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—after Ellen Bass

I could build him a barn, a big one,
as wide as the sky, red, to show my love
and to confess I share the same blood
that courses his veins. I would make it
tall and sturdy, out of the same materials
Noah used in the ark, and if I had difficulty
finding gopher wood, I would surf
the internet for a tree of equal hardness
or consult with the Sidonians. No one
knows timber like the Sidonians—
just ask King Solomon. And if I had
other questions, building suppliers would
get back to me eventually, even provide
how-to videos before I drove the first nail.
We might break bread. I can imagine
my efforts to fry squirrel or rabbit,
stirring up a little brown gravy
from the grease and juices, might do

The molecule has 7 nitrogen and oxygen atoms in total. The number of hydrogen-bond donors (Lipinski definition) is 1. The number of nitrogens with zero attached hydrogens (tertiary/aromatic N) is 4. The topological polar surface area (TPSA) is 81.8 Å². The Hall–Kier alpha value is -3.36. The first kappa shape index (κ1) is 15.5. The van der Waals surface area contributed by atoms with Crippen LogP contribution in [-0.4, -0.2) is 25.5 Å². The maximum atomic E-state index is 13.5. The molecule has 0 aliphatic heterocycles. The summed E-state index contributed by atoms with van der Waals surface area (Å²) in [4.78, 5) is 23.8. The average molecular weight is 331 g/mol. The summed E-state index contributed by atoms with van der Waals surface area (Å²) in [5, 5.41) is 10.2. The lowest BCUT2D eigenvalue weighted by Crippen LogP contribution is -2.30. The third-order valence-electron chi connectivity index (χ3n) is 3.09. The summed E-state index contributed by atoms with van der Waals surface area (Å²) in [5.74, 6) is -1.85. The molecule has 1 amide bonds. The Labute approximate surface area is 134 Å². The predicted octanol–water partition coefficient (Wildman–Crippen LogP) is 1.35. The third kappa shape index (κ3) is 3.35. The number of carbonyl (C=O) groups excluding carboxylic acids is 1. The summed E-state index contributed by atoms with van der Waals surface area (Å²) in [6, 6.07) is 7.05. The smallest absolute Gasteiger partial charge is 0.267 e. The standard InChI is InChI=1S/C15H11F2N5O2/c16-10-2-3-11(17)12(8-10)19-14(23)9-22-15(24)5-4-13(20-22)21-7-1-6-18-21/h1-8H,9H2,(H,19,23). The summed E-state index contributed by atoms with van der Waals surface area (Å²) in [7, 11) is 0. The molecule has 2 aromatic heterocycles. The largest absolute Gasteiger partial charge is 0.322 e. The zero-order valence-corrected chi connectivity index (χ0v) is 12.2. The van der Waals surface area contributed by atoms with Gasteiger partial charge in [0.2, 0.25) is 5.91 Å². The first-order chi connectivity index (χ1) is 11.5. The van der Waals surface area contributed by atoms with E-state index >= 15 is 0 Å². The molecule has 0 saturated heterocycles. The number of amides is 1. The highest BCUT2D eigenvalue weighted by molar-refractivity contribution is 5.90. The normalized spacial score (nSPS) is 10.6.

the trick. Or I could lavish scads
of shiny objects on him because
reconciliation is costly—glitter and glitz
work miracles, and a diamond is a friend
to most members of the human species,
not just to the subset Marilyn advocated for
in the fifties. Should I consider a game? Maybe
one called Risks? One in which I would wager
it all for the chance to laugh again.

Listen to Jo Taylor talk about this poem on the Reformed Journal Podcast

Photo by Randy Fath on Unsplash

Jo Taylor

Jo Taylor is a retired, 35-year English teacher from Georgia. Her favorite genre to teach high school students was poetry, and today she dedicates more time to writing it, her major themes focused on family, place, and faith. She says she writes to give testimony to the past and to her heritage. She has been published in several journals, both on-line and in print, and in 2021, she published her first collection of poems, Strange Fire.

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